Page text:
Johnson v. SSA

Filing 17

MEMORANDUM OPINION & ORDER: 1. The Commissioner's motion for s/j 14 is GRANTED. 2. The Plaintiff's motion 12 for s/j is DENIED. Signed by Judge Danny C. Reeves on 03/07/2017.(LC)cc: COR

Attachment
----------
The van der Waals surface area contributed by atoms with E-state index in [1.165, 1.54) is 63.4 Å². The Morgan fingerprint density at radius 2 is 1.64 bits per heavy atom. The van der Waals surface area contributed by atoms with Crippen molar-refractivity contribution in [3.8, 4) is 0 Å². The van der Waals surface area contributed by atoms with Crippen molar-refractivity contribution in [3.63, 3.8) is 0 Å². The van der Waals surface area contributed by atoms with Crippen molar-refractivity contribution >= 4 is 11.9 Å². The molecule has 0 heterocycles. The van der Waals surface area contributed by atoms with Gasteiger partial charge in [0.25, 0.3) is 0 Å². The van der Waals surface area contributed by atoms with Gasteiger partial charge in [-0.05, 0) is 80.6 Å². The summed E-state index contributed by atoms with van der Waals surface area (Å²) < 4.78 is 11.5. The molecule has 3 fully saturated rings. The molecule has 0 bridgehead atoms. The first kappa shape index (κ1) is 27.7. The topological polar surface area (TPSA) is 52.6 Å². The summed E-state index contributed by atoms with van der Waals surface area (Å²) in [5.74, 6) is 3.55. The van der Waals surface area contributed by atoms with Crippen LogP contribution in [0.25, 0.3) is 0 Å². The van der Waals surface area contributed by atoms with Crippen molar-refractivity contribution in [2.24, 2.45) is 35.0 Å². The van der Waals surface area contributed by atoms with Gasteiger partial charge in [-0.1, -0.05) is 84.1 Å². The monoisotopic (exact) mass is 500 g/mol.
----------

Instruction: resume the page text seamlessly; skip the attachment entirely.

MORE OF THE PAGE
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UNITED STATES DISTRICT COURT EASTERN DISTRICT OF KENTUCKY CENTRAL DIVISION (at Lexington) VICKY L. JOHNSON, ) ) ) ) ) ) ) ) ) ) Plaintiff, V. NANCY A. BERRYHILL, Acting Commissioner of Social Security1, Defendant. *** *** *** Civil Action No. 5: 16-250-DCR MEMORANDUM OPINION AND ORDER *** This matter is pending for consideration of cross-motions for summary judgment filed by Plaintiff Vicky L. Johnson (“Johnson”) [Record No. 12] and Nancy A. Berryhill, Acting Commissioner of Social Security (“the Commissioner”). [Record No. 14] Having reviewed the record, and for the reasons that follow, the Commissioner’s motion will be granted. Conversely, the relief sought by Johnson will be denied. I. Johnson applied for supplemental security income and a period of disability and disability insurance benefits in February 2013, alleging an onset disability date of December 31, 2008.2 [Tr. 180] After being denied benefits initially and upon reconsideration, Johnson                                                              1 Nancy A. Berryhill is now the Acting Commissioner of Social Security, and is substituted as the defendant in this action pursuant to Rule 25(d) of the Federal Rules of Civil Procedure. 2 Johnson withdrew her disability claim and amended the onset date of disability to the date of her application, in February 2013. [Tr. 85] As a result, the ALJ only considered her claim for supplemental security income. There is some inconsistency between the ALJ’s -1-   requested an administrative hearing. [Tr. 11, 102-09, 112-26] Thereafter, Administrative Law Judge (“ALJ”) Bonnie Kittinger issued a written opinion concluding that Johnson was not disabled under the Social Security Act (“Act”). [Tr. 94] Johnson subsequent request for review by the Appeals Council was denied. [Tr. 1] She has now exhausted her administrative remedies and this case is ripe for this Court’s review pursuant to 42 U.S.C. § 1383(c). On the forms completed in connection with her application for benefits, Johnson listed having worked: 40 hours per week as a dispatcher for a trucking company from 1993 to 1995; 40 hours per week in “light industrial, ran machines,” through “temp services” from 1996 to 1999; 40 hours per week doing “factory work inspection” for temp services; and 15 hours per week as a cashier for Gold Star Chili. [Tr. 213] For one position, Johnson identified her job title as “secretary”. She reported working as a secretary for a fencing business for 40 hours per week at $10/hour from 2004 to May of 2008. [Tr. 213] Likewise, in another form Johnson identified working for 40 hours per week at $10/hour for a fencing business from January 2004 to January 2008, listing her job title as “Secretary.” [Tr. 242] She described this position in more detail on this form, stating that she “answered [the] phone, took messages, faxed job bids, insurance forms, [and] cleaned [the] office.” [Tr. 243] Johnson also confirmed that she engaged in “writing, complete[d] reports,” or performed similar duties. [Id.] She then reported lifting and carrying “papers . . . to [the] file cabinet, fax machine[,] copier,” but asserted having lifted no more than 10 pounds. [Id.] For 2004, Johnson identified earnings of $7,263.00 from self-employment. [Tr. 200] However, for 2005, 2006, 2007, and 2008, she listed no earnings.                                                              decision and the record regarding the specific onset date, but the record is consistent that the date is in February 2013. -2  Johnson was 60 years of age at the time of the administrative hearing. [Tr. 16] Additionally, she has a high school education and completed one year of college where she studied criminal justice. [Id.] Johnson claims she became unable to work due to pain in her hip, back, and leg that caused discomfort while sitting or standing for extended periods. [Tr. 20] At the beginning of the administrative hearing, Johnson’s attorney confirmed that he had reviewed the record and had no objections. [Tr. 14] The ALJ then asked whether the record was complete. Counsel replied that he had requested the records of a new primary care physician, but did not indicate any other concerns. [Tr. 14] Johnson testified that her last job was with Goldstar Chili, but that she had been let go because she “wasn’t catching on to the register” and she “didn’t move as fast as they wanted [her] to.” [Tr. 19] Prior to this position, she worked for a fencing business. [Tr. 20] The ALJ and Johnson had the following exchange regarding Johnson’s work for the fencing business: Q: Were you a secretary? A: Yes. I was the, well, secretary and kind of runner for parts and things like that. Q: Okay. And what was the heaviest thing you lifted on that job? A: I would say probably 20, 30 pounds. Q: What would have weighed 20 or 30 pounds? A: You know, a part, like a tractor part, a tire part, inch parts. [Tr. 20-21] In response to questioning by her attorney, Johnson testified that Gold Star Chili had terminated her employment because she was not able to operate the register quickly enough. [Tr. 26] According to Johnson, it was not like a regular register, so she required assistance. -3  [Id.] Her attorney then questioned her about working as a secretary. According to Johnson, she was unable to return to that work because it required prolonged periods of sitting and she no longer had the tolerance to deal with others. [Tr. 26-27] The ALJ’s questions to the Vocational Expert (“VE”) focused on Johnson’s past secretarial work. [Tr. 30] The VE testified that this work is classified as sedentary work and skilled (SVP 6). “And based on Ms. Johnson’s testimony of lifting 20 to 30 pounds, it is in the medium work category, at least at times, because of the extra duties that she defined at that job.” [Id.] The ALJ then asked the VE to assume a “hypothetical individual of the claimant’s age, education, and previous work experience,” with certain physical limitations, and questioned whether that person would be able to perform Johnson’s past work. [Tr. 30-31] The VE replied that, “[t]he secretary work could be performed as the DOT describes it, but not as Ms. Johnson actually did it.” [Tr. 31] The VE then described transferable skills from a secretary position, including “phone skills, computer skills, record keeping, report writing, and filing.” [Tr. 31] In response to questioning from Johnson’s counsel concerning the ALJ’s hypothetical, the VE indicated that the claimant would not be able to perform her past work is Johnson if she were required to have “only occasional contact with the public, and only casual and infrequent contact with other coworkers and supervisors”. [Tr. 33] The ALJ determined that Johnson had severe impairments of chronic obstructive pulmonary disease (“COPD”) and degenerative disc disease. [Tr. 88] However, she concluded that Johnson did not have an impairment or combination of impairments that met or medically equaled a listed impairment. [Tr. 89] Based on the entire record, the ALJ found that Johnson had the residual functioning capacity (“RFC”) to perform less than the full range of light work -4  with various physical limitations such as the weight that she could lift and the amount of time she could spend sitting and standing. [Id.] Regarding Johnson’s past work, the ALJ noted that she had been released from Gold Star Chili because she was “too slow and did not catch on to the register.” [Tr. 90] The ALJ then observed that Johnson quit full-time work in 2008, but had previously worked as a secretary for a fencing company. Johnson reported she was a runner for parts and had to lift up to 30 pounds. [Id.] After making the RFC determination, the ALJ concluded that Johnson was “capable of performing past relevant work as a secretary, as the job is generally performed, . . . sedentary, skilled, SVP 6.” [Tr. 93] Accordingly, the ALJ then determined that Johnson had not been disabled from the alleged onset date through the date of her decision. [Tr. 94] II. Under the Act, a “disability” is defined as “the inability to engage in ‘substantial gainful activity’ because of a medically determinable physical or mental impairment of at least one year’s expected duration.” Cruse v. Comm’r of Soc. Sec., 502 F.3d 532, 539 (6th Cir. 2007) (citation omitted). A claimant’s Social Security disability determination is made by an ALJ in accordance with “a five-step ‘sequential evaluation process.’” Combs v. Comm’r of Soc. Sec., 459 F.3d 640, 642 (6th Cir. 2006) (en banc) (citation omitted). If the claimant satisfies the requirements of the first four steps of the process, the burden shifts to the Commissioner with respect to the fifth step. See Jones v. Comm’r of Soc. Sec., 336 F.3d 469, 474 (6th Cir. 2003). A claimant must first demonstrate that she is not engaged in substantial gainful employment at the time of the disability application. 20 C.F.R. § 416.920(b). Second, the claimant must show that she suffers from a severe impairment or a combination of impairments. 20 C.F.R. § 416.920(c). Third, if the claimant is not engaged in substantial -5  gainful employment and has a severe impairment that is expected to last for at least twelve months and that meets or equals a listed impairment, she will be considered disabled without regard to age, education, and work experience. 20 C.F.R. § 416.920(d). Fourth, if the claimant has a severe impairment but the Commissioner cannot make a determination of the disability based on medical evaluations and current work activity, the Commissioner will review the claimant’s RFC and relevant past work to determine whether she can perform her past work. If she can, she is not disabled. 20 C.F.R. § 416.920(f). Under the fifth step of the analysis, if the claimant’s impairments prevent her from doing past work, the Commissioner will consider her RFC, age, education, and past work experience to determine whether she can perform other work. If she cannot perform other work, the Commissioner will find the claimant disabled. 20 C.F.R. § 416.920(g). “The Commissioner has the burden of proof only on ‘the fifth step, proving that there is work available in the economy that the claimant can perform.’” White v. Comm’r of Soc. Sec., 312 F. App’x 779, 785 (6th Cir. 2009) (quoting Her v. Comm’r of Soc. Sec., 203 F.3d 388, 391 (6th Cir. 1999)). This Court’s review is limited to determining whether the ALJ’s findings are supported by substantial evidence and whether the ALJ employed the proper legal standards in reaching her decision. Rogers v. Comm’r of Soc. Sec., 486 F.3d 234, 241 (6th Cir. 2007). Substantial evidence is such relevant evidence as reasonable minds might accept as sufficient to support the conclusion. Richardson v. Perales, 402 U.S. 389, 401 (1971); Bass v. McMahon, 499 F.3d 506, 509 (6th Cir. 2007). The Commissioner’s findings are conclusive if they are supported by substantial evidence. 42 U.S.C. § 405(g). -6  III. Johnson first argues that the ALJ incorrectly determined that she previously was employed as a secretary for a fencing business. According to Johnson, this finding is not supported by substantial evidence. Johnson argues that she had been a parts runner rather than a secretary and that the record does not support a finding that her work for the fencing business qualifies as that of a secretary. Johnson acknowledges that her filings with the Social Security Administration confirm that she answered the telephone, took messages, and faxed documents. However, she argues that the record does not support a finding that she performed traditional secretarial tasks such as working with computers and preparing reports. Additionally, Johnson contends that her inability to operate a restaurant cash register supports her contention that she never developed secretarial skills. In Wright-Hines v. Comm’r of Soc. Sec., 597 F.3d 392 (6th Cir. 2010), the Social Security Administration Explanation of Decision stated that the claimant had “performed the job of cashier for 3 month(s)” and the Vocational Assessment from the Tennessee Department of Human Services listed “cashier” as a “past relevant occupation.” However, the claimant argued that there was insufficient evidence to support the ALJ’s determination of past relevant work as a cashier. Id. at 396. The Sixth Circuit disagreed with the claimant’s position. It determined that the claimant “should have been aware of the record’s indication of her past relevant work as a cashier, and it was her burden to rebut that conclusion in order to prevail before the ALJ.” Id. However, the claimant never introduced any evidence to the contrary and did not mention this point until her objection to the Magistrate Judge’s Report and Recommendation, well after the ALJ’s decision. Id. Thus, “[t]he ALJ therefore was presented -7  with uncontradicted evidence that [the claimant] had past relevant work as a cashier” and his decision was supported by substantial evidence. Id. In the present case, substantial evidence supports the ALJ’s conclusion that Johnson had past relevant work as a secretary. Johnson described herself as a secretary in two separate filings made in connection with her application for benefits. In both documents, she reported having worked full-time as a secretary from 2004 to 2008. [Tr. 213, 242] In one document, she described her responsibilities as: “answered [the] phone, took messages, faxed job bids, insurance forms, cleaned office.” [Tr. 243] Likewise, she confirmed that the position involved “writing, complet[ing] reports,” or similar responsibilities. [Id.] Like the claimant in Wright-Hines, Johnson should have been aware that the record contained evidence that she had previously been a secretary. It was her burden to introduce evidence to contradict that description and demonstrate its inaccuracy. Johnson never supplemented the record to elaborate on the nature of her employment at the fencing business or demonstrate that she had not developed the skills associated with secretarial work. At the beginning of the administrative hearing, her attorney confirmed that the record was complete. [Tr. 14] Additionally, the ALJ directly asked Johnson whether she had been a secretary, and she responded in the affirmative. [Tr. 20] While Johnson added that she had also been a parts runner, she did not dispute that she had been employed as a secretary. [Id.] If “secretary” had not been the proper label of her position, Johnson should have disputed the title and attendant responsibilities during the administrative hearing. Additionally, after the ALJ completed her direct questioning of Johnson, Johnson’s attorney was given an opportunity to clarify the claimant’s position and duties. He asked, “[w]hat do you think would keep you from going back to your past work as a secretary?” [Tr. -8  26-27] Johnson responded that she could not sit for prolonged periods of time and could not deal with others. [Tr. 27] She did not deny having been a secretary and she did not claim to lack the skills associated with the position. Similarly, after the VE testified regarding Johnson’s ability to perform secretarial work as that position is generally defined, Johnson’s attorney questioned the VE regarding whether Johnson “could [] go back to her job as a secretary[.]” [Tr. 32] He then altered the hypothetical that the ALJ had given, but not to adjust for Johnson’s now-alleged lack of ability in computer-related tasks. Instead, counsel questioned Johnson’s ability to perform secretarial tasks in light of her alleged inability to interact with the public. Johnson did not allege that she had not performed secretarial work for the fencing company until after the ALJ had already reached her decision. [Tr. 266; Plaintiff’s Brief p. 6] As in Wright-Hines, the ALJ was presented with uncontradicted evidence, which Johnson provided.3 Indeed, Johnson and her attorney consistently referred to her past work as that of a secretary. It is not reasonable for Johnson to now argue that the ALJ erred in concluding that she had been a secretary when Johnson and her attorney consistently referred to her as a secretary and gave no indication that this characterization was inaccurate. This challenge to the ALJ’s decision fails. In her second related assertion of error, Johnson argues that the ALJ’s determination that she had past relevant work as a secretary was not supported by substantial evidence. According to Johnson, the record is devoid of any evidence demonstrating that her work at the                                                              3 While Johnson’s testimony that she was released from a fast food restaurant because she was unable to operate the register suggests that she may not possess the computer skills associated with secretarial work, it does not directly contradict her own description of her past employment position as “secretary”. -9-   fencing business was “substantial gainful activity” or that she performed it long enough to learn the job of secretary. She references the Social Security Administration’s earning records, which indicate earnings of $7,263 in 2004, but nothing from 2005 to 2008. The Court’s inquiry on this issue is limited to determining whether there is substantial evidence to support the ALJ’s finding. This standard is met “if a reasonable mind might accept the relevant evidence as adequate to support a conclusion.” Longworth v. Comm’r of Soc. Sec., 402 F.3d 591, 595 (6th Cir. 2005) (citations omitted). The reviewing court man not try the issue de novo, resolve conflicts in the evidence, or decide questions of credibility. See Ulman v. Comm’r of Soc. Sec., 693 F.3d 709, 713 (6th Cir. 2012). “If the ALJ’s decision is supported by substantial evidence, then reversal would not be warranted even if substantial evidence would support the opposite conclusion.” Bass v. McMahon, 499 F.3d 506, 509 (6th Cir. 2007). “Past relevant work” includes work that the claimant has done “within the past 15 years, that was substantial gainful activity, and that lasted long enough for [the claimant] to learn to do it.” 20 C.F.R. § 416.960(b)(1). Substantial gainful activity requires “work activity that involves doing significant physical or mental activities,” and “work may be substantial even if it is done on a part-time basis . . . .” 20 C.F.R. § 416.972(a). “Gainful work activity is work activity that [the claimant does] for pay or profit. Work activity is gainful if it is the kind of work usually done for pay or profit, whether or not a profit is realized.” 20 C.F.R. § 416.972(b). There is substantial evidence to support the ALJ’s finding that Johnson was capable of “performing past relevant work as a secretary, as the job is generally performed . . . .” [Tr. 93] Johnson personally reported that she had worked 40 hours per week as a secretary from 2004 to 2008 and that her position involved answering phones, taking messages, filing, completing -10  reports, and using the fax machine and copier. [Tr. 213, 242-43] Johnson thus identified work activity as a secretary, which is work that is typically done for a profit. Further, she reported that she had engaged in that work for over four years, which is long enough for her to have learned how to perform that position.4 The evidence also demonstrates that Johnson had completed high school and some college, which suggests an ability to perform past work as a secretary. [Tr. 16] The evidence of record could indicate that Johnson did not work as a secretary long enough to learn the position (i.e., her earnings report and her having been released from a subsequent position due to an inability to operate the register). This evidence is not conclusive, however. Johnson may have worked full-time from 2004-08, but failed to report her earnings. Likewise, the fact that Johnson was unable to operate a register does not necessarily mean that she could not operate a computer. Regardless, this Court is not permitted to re-weigh the evidence in light of the standard of review applicable here. Even if there is evidence that would tend to support an opposite conclusion, the ALJ’s decision must be upheld where there is substantial evidence to support it. See Bass, 499 F.3d at 509. Johnson reported working full-time as a secretary for over three years and performing secretarial tasks in this position, and she reported earnings from this position. This is substantial evidence to support the ALJ’s conclusion that she had past relevant work as a secretary and that she performed it long enough to learn the position.5 Further, as previously                                                              4 Secretary work has a specific vocational preparation (SVP) of 6, which means that the position takes over one year and up to and including two years to learn. Specific Vocational Preparation, SCODICOT Appendix B. 5 Additionally, the regulations do not require the claimant to have worked at a position full-time, or to have actually made a profit in the position. Instead, they require work activity, -11  discussed, if Johnson did not in fact work as a secretary, or did not do so for a sufficient amount of time to develop the skills associated with the position, it was her burden to introduce evidence to that effect. See Wright-Hines, 597 F.3d at 396. Despite ample opportunity to present such evidence, she failed to correct her own characterization of her employment or correct statements regarding the type of work that she had performed in this position. If Johnson did not believe that she had legitimately worked in a secretarial capacity, or that she did not possess the skills needed to perform secretarial work, it was her burden to raise this issue before the ALJ. It is not reasonable for Johnson to now argue that the ALJ should have disregarded her own description of her past work. IV. For the reasons outlined above, it is hereby ORDERED as follows: 1. The Commissioner’s Motion for Summary Judgment [Record No. 14] is GRANTED. 2. The Plaintiff’s Motion for Summary Judgment [Record No. 12] is DENIED. This 7th day of March, 2017.                                                              and they require that the work activity be of the type that is usually performed for profit. Secretarial work is the type of work that is usually performed for a profit, so it is irrelevant whether she worked full-time or actually made a profit. -12